The Huntington Backpack Index has tracked classroom supply and school fee costs passed on to parents since 2007 to highlight the added burden of public school expenses beyond assessed taxes.
The Index is limited to required supplies and common fees to bring attention to an often overlooked major annual expense. Other back-to-school surveys typically concentrate on clothing costs or what parents say they think they will spend.
Back-to-school season brings its familiar annual budget impact on families as costs for classroom supplies and school activity fees continue to climb, according to the 2017 Huntington Bank Backpack Index released by Huntington in cooperation with Communities In Schools.
For the 2017-2018 school year, according to the Backpack Index, parents can expect to pay per child:
- $662 for elementary school children, a 1 percent increase compared to 2016.
- $1,001 for middle school children, a 4.6 percent increase compared to 2016.
- $1,489 for high school students, $9 less than 2016, a less than 1 percent decrease.
Although the cost for the sample list of supplies rose nominally at the elementary and middle school levels, high school costs – the highest impact on parents – decreased by a few dollars year over year.
While moderate-income families may not think much about having to purchase pencils, paper, tissues, hand sanitizer and so on, families living in poverty have the greatest struggle keeping up with the ever-rising cost demands of a public education.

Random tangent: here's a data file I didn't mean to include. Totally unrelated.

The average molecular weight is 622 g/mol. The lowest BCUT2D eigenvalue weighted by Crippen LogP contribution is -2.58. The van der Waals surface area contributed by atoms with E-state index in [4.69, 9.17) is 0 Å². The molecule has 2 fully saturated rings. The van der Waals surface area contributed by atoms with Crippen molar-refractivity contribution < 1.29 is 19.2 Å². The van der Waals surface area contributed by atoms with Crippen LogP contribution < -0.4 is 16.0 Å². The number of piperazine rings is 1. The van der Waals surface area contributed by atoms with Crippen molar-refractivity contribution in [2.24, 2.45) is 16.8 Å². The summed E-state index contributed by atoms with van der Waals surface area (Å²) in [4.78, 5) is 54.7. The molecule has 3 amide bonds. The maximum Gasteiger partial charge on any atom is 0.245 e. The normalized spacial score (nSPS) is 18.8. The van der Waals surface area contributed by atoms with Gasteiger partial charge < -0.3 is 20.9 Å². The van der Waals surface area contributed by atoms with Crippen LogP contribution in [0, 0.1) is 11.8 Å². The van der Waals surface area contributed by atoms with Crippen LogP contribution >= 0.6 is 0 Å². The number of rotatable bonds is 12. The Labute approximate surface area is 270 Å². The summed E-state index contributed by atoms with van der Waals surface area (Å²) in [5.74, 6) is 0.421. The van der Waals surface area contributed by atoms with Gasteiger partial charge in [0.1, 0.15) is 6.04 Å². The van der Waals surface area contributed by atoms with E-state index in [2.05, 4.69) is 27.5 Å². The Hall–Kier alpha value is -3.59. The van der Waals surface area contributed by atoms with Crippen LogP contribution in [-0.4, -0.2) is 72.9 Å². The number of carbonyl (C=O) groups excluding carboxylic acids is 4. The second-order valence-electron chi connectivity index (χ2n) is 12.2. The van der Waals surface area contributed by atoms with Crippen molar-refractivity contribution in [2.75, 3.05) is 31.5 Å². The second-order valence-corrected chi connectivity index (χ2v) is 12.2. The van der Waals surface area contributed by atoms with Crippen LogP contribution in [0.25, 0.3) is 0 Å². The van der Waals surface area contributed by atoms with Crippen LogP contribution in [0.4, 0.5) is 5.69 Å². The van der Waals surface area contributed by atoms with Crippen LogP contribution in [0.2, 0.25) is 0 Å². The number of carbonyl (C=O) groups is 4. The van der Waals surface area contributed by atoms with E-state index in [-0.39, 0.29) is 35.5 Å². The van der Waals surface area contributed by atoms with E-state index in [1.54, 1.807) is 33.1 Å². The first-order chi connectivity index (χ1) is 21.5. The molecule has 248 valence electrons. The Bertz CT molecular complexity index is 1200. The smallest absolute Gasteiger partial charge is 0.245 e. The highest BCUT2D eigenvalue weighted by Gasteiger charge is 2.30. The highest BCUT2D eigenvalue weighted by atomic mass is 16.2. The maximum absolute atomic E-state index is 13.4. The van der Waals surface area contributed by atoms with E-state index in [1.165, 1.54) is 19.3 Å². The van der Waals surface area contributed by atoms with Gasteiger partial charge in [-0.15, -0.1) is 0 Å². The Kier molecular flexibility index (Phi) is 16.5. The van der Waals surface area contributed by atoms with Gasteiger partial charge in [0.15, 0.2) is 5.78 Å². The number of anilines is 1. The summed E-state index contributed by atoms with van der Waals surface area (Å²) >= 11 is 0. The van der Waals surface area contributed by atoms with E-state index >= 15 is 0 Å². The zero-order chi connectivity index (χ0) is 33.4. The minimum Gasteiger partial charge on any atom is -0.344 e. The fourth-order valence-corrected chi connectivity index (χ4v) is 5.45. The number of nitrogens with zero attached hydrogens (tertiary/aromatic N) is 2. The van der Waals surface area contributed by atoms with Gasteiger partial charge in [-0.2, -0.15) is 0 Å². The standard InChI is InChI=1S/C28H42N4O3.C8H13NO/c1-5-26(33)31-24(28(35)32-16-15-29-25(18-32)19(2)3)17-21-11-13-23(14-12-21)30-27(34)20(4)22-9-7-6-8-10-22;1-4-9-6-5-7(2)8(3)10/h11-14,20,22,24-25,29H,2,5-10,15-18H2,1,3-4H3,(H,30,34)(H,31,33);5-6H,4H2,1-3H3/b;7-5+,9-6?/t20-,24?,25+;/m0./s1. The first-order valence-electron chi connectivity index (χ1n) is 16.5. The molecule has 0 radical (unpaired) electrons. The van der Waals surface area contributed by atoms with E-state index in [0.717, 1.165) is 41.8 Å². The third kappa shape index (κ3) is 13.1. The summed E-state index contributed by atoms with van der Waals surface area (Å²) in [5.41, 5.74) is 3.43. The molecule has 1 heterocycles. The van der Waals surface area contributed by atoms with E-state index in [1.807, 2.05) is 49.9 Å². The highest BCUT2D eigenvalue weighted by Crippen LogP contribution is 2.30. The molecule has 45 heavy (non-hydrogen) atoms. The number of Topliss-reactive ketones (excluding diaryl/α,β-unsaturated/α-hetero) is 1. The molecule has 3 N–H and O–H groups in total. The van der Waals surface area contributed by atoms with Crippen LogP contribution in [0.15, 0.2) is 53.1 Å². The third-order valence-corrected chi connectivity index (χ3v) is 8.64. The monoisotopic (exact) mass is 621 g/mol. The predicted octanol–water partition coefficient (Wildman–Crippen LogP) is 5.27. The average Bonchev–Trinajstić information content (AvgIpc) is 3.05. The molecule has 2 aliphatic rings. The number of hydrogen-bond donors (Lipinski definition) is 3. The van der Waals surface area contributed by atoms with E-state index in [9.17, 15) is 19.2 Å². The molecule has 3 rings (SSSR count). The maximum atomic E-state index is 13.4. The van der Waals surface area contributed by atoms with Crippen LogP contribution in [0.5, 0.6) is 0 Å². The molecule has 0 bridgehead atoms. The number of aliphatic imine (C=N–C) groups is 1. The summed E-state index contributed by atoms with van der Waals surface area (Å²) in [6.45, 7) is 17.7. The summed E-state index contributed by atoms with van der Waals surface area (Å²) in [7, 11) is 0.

Communities In Schools provides supplies to students in need and partners with public school systems to ensure supportive resources are available so teachers don’t have to pay out of pocket to equip their classrooms. Huntington adopts a lower-income public school in each of its markets to help lend support.
“We need to be sure that every child in America comes to school equipped for success,” said Dale Erquiaga, president and CEO of Communities In Schools. “But many students struggle with the cost of basic school supplies, let alone the cost for school sports, clubs or activities. That’s why we bring existing community resources inside schools to make sure that no student starts out behind on the very first day of school.”
Huntington annually obtains classroom-supply lists from a cross-section of schools throughout the eight states it serves and compiles a representative list of required supplies and fees. Costs are determined by selecting moderately priced items at online retailers.